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Monday, January 25 • 2:00pm - 2:20pm
Evaluating The Relationship Between Food Availability and Wetland Landscape Structure In Determining Dabbling Duck Habitat Use During Migration

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AUTHORS: Travis J Schepker*, University of Missouri; Elisabeth Webb, Missouri Cooperative Fish and Wildlife Research Unit; Ted LaGrange, Nebraska Game and Parks Commission

ABSTRACT: Wetland biologists rely on species distribution models (SDM) to generate an ecological explanation and prediction of how wetland-dependent species distribute and interact within a system. Typically, SDM are developed by identifying relationships between species distributions (response variable), and varying attributes within the physical environment they inhabit. Waterfowl are among the more frequently studied wetland dependent groups, however even waterfowl SDMs are far from complete. Previous studies have identified forage, vegetative dispersion, depth, and wetland area as factors influencing waterfowl distribution, however these variables are generally only applicable for local scale (within wetland) assessments. Waterfowl are highly mobile and capable of exploiting wetlands in the surrounding landscape to acquire food resources, form pair bonds, and avoid predation. Therefore it is important that SDMs incorporate relevant variables at multiple scales to accurately predict how waterfowl distribute themselves across an ecological complex. We conducted weekly avian surveys at 20-27 playas in Nebraska’s Rainwater Basin, to determine waterfowl density, and species richness during springs of 2014 and 2015. At the wetland scale, we assessed spring food resource phenology (seed and invertebrate biomass), vegetative cover, depth, and wetland area. At the landscape scale we used recurring aerial imagery to quantify change in total wetland area within a 4.6 km radius of our individual study sites. Local and landscape attributes were designated as independent variables, and waterfowl density and species richness were designated as dependent variables. From our independent variables we developed a priori candidate models and used multiple generalized linear mixed models and Akaike information criterion to evaluate models based on their ability to explain variation in waterfowl density and species richness. Preliminary analysis from 2014 data indicated invertebrate biomass as the only covariate in the top model predicting waterfowl density, however, wetland area within 4.6 km of a study site were covariates in competing models.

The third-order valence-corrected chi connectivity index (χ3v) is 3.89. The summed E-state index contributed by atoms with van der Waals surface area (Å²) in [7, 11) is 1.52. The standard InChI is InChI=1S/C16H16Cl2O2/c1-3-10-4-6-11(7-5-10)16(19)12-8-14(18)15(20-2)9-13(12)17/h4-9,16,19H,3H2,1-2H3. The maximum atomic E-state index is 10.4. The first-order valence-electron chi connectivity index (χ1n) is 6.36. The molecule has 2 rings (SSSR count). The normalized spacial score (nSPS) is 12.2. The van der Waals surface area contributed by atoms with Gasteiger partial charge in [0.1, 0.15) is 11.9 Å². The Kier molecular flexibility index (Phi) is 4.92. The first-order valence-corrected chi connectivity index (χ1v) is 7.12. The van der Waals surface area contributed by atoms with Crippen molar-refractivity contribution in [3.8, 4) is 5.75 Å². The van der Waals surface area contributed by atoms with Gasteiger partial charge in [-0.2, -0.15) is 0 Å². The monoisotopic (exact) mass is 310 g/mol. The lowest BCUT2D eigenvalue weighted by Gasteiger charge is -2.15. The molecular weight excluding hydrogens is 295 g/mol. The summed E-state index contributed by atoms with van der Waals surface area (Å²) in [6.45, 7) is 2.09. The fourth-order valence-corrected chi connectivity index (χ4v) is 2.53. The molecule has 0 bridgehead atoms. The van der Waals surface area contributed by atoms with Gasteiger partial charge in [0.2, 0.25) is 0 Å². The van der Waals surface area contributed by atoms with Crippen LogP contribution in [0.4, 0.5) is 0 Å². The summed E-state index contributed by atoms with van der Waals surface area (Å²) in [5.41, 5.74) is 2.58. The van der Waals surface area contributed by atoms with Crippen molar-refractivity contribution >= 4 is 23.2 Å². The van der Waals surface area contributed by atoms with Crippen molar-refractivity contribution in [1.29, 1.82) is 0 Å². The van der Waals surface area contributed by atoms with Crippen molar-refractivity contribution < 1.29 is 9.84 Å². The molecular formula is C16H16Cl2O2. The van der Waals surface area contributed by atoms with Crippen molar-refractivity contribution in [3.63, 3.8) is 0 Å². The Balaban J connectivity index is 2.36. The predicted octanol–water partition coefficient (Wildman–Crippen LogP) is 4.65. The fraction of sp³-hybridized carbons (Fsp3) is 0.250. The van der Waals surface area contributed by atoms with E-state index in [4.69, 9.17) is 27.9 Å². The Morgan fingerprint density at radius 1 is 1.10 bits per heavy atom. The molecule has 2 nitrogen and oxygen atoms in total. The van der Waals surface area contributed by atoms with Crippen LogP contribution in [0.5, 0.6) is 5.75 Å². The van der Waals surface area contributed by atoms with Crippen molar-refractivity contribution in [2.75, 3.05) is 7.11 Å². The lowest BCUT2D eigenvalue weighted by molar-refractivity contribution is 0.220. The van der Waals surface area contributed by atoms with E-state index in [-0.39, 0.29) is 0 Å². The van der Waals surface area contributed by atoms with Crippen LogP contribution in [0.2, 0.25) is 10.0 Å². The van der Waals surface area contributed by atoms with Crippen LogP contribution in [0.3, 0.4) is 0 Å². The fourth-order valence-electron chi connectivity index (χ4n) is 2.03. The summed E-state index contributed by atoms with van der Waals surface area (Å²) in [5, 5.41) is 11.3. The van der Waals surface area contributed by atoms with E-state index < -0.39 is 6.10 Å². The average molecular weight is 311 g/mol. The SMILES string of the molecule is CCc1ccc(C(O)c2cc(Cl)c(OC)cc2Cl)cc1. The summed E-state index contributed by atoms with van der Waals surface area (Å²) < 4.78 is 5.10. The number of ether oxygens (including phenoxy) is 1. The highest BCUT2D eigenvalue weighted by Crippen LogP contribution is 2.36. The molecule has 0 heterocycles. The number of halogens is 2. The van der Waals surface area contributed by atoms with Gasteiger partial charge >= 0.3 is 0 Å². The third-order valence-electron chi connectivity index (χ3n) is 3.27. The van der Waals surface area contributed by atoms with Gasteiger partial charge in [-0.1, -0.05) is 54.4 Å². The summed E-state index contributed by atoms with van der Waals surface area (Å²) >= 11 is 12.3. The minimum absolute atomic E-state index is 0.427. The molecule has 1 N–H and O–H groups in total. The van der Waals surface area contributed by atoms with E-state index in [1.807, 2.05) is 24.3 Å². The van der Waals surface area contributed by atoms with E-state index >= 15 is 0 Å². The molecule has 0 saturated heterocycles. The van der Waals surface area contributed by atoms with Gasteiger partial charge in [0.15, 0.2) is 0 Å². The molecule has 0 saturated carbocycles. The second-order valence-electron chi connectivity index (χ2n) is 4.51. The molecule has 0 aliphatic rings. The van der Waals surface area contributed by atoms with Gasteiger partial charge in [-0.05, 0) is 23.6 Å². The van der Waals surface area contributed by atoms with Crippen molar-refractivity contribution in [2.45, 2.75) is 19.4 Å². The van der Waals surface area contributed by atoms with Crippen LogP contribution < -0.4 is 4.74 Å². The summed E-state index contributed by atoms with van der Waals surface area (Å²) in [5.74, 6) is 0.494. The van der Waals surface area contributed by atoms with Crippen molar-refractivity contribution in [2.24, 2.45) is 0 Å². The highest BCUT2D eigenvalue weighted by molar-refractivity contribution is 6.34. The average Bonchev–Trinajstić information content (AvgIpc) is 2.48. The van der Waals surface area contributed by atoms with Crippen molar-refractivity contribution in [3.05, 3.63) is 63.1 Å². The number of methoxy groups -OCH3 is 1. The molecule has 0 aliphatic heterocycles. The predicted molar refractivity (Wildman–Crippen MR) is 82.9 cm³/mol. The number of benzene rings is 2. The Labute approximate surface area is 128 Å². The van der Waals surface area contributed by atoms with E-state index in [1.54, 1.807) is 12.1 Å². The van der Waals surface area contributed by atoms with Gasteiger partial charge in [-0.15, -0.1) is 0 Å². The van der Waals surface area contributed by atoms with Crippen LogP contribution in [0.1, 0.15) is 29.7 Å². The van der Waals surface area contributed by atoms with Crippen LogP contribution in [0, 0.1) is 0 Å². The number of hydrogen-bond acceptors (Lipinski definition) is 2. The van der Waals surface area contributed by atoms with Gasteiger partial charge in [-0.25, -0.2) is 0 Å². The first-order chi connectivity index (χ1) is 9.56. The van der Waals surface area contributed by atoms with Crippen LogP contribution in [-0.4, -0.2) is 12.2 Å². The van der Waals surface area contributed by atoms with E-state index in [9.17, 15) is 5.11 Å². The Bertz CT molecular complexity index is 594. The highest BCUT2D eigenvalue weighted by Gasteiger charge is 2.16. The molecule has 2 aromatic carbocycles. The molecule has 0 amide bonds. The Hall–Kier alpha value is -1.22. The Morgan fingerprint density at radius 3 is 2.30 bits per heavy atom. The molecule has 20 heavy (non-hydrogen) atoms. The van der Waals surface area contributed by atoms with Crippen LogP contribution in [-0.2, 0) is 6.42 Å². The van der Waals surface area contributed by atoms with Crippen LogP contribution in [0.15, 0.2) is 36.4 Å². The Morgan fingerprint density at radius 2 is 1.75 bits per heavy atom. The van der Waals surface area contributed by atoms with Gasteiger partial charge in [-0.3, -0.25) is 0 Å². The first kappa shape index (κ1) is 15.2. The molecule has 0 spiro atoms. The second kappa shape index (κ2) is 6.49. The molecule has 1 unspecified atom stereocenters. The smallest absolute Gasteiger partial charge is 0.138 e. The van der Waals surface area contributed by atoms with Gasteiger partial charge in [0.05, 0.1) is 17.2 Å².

Monday January 25, 2016 2:00pm - 2:20pm EST